WordCamp Europe 2023 – My key Thoughts and Takeaways

The 2023 edition of WordCamp Europe took place recently in Athens. I attended in a freelance/attendee capacity, and it was my first WordCamp since 2020. It was also my first WordCamp Europe since Berlin in 2019. It was so good to reconnect with the community I have spent a lot of time with over my career. I felt like I had dropped off the radar a bit, largely due to struggling with online meetups. So it was good to reconnect in person again and find out what WordPress had been up to in the last 3 years. Here are some of my takeaways.

AI is going to be a thing, I think?

Seriously if you had a bet on “would AI be mentioned in a talk”, you’d have left Athens a very rich person. It felt like every talk touched on Artificial Intelligence – either in the subject or in one of the post talk questions. I’m of the more optimist side of things – I talked about how I use AI on a personal blog post – and view it as a tool. The same way that Google is a tool, or PHP code completion tools are a tool.

So the general consensus seems to be “it’s here to stay, it’s going to get better, learn to use it”. Most big companies are leveraging it in some way, shape or form, and as a freelancer I’m looking at ways of using it. I probably won’t use it to generate code, but maybe as a pair programmer. Certain areas I can definitely see it’s use.

WordPress’ ongoing development – Openverse and WP Playground

In the keynote at the end of day two had a few insights into where WordPress is going. With a diverse continent like Europe with many different languages and backgrounds it is disappointing to hear that multilingual setups is still a few years away. Nevertheless the impressive side projects were there – Openverse and WordPress Playground.

Openverse is quite the resource – a collection of available stock photography ready to use on your website. I was aware of it but wasn’t aware just how big it was. I did my usual searches of places, and managed to get photos from even my local cricket team! Very impressive and it’s integrated into WordPress now, so be sure to check it out.

WP Playground is something quite cool – it’s a Web Assembly version of WordPress that runs in a browser. This can be great for testing out things and it’s something I’d be looking to play with myself, particularly to show off plugins or to show clients how to use something. It’s super impressive. Now somebody with more brains get Doom running in WordPress please. Or WP Playground running in Doom. One of the two.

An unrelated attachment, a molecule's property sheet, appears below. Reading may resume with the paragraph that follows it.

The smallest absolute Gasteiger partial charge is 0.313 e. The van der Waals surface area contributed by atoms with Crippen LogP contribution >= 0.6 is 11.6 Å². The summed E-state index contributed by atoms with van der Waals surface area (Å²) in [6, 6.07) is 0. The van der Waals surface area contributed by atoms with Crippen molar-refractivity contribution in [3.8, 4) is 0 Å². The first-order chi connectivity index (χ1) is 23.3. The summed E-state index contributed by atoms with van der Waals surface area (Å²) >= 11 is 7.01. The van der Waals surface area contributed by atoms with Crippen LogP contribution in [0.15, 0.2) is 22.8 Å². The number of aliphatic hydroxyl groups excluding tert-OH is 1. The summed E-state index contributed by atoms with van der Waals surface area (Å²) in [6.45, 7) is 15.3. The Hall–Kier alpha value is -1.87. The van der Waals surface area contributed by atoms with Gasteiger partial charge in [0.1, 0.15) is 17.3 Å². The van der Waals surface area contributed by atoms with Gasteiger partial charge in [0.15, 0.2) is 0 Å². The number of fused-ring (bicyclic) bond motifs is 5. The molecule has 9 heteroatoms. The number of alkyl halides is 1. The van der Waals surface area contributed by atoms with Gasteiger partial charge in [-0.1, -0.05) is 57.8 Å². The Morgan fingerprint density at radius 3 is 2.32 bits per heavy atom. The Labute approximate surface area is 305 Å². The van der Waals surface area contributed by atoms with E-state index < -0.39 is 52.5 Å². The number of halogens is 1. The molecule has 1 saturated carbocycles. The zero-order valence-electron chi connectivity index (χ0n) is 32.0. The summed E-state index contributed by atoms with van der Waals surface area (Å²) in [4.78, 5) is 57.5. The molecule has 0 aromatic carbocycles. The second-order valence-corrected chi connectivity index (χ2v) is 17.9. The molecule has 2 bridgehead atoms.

Plugins need to change

One talk I wanted to highlight was David Artiss talk on “10 Things All WordPress Plugin Developers Should Avoid”. I found myself nodding along with a lot with what was said in the talk, particularly along with how plugins can dominate the dashboard and show themselves up too much, introducing clutter and just getting you to do things. I wouldn’t say I avoided all 10 elements he raised in his talk in my plugins, but I do do my best.

Other Talks I Enjoyed at WordCamp Europe 2023

This was what I wanted to highlight as they were the more WordPressy side of the talks I attended. A number of my favourite talks were a little broader, so although I didn’t feel it was relevant for this blog post (which covers more WordPress stuff), I wanted to highlight them.

  • “The Brand of You” by Vasselina Valchanova was a great talk as it aligned with one of my goals for my year in improving my personal branding. It re-enforced where I should be spending effort, as well as gave insight and actual timescales for rough time you should be spending on improving said branding. As a freelancer (and I think Vasselina is as well), finding time can be incredibly tough, so to get an idea on how long to spend is always handy.
  • Laura Elizabeth’s talk on “The freelancers’ guide to client onboarding” was super useful as a freelancer. In her talk she shared insight on how she gets clients to commit to a project and how to handle something which can be frustrating and time consuming. There are things I’m definitely going to take away from the talk to implement into my workflow.
  • Finally, I enjoyed Tim Nash’s “Art of the Code Review” to try and improve code quality. Although aimed at larger development teams, it is something I would need to look at how to implement as a freelancer. Or I can just hire Tim for a bit.

Final thoughts on WordCamp Europe 2023

Overall, this was one of the best WordCamp Europe’s I’ve ever attended. I had a great time reconnecting and left feeling inspired. Next year will be in Turin and I’m aiming to be there. Definitely a highlight of the year for me, and I encourage all WordPress professionals to attend at least once.

Header Photo Credit: Fotos de la WordCamp Europe 2023 by Nilo VĂ©lez, used with the CC BY-SA licence

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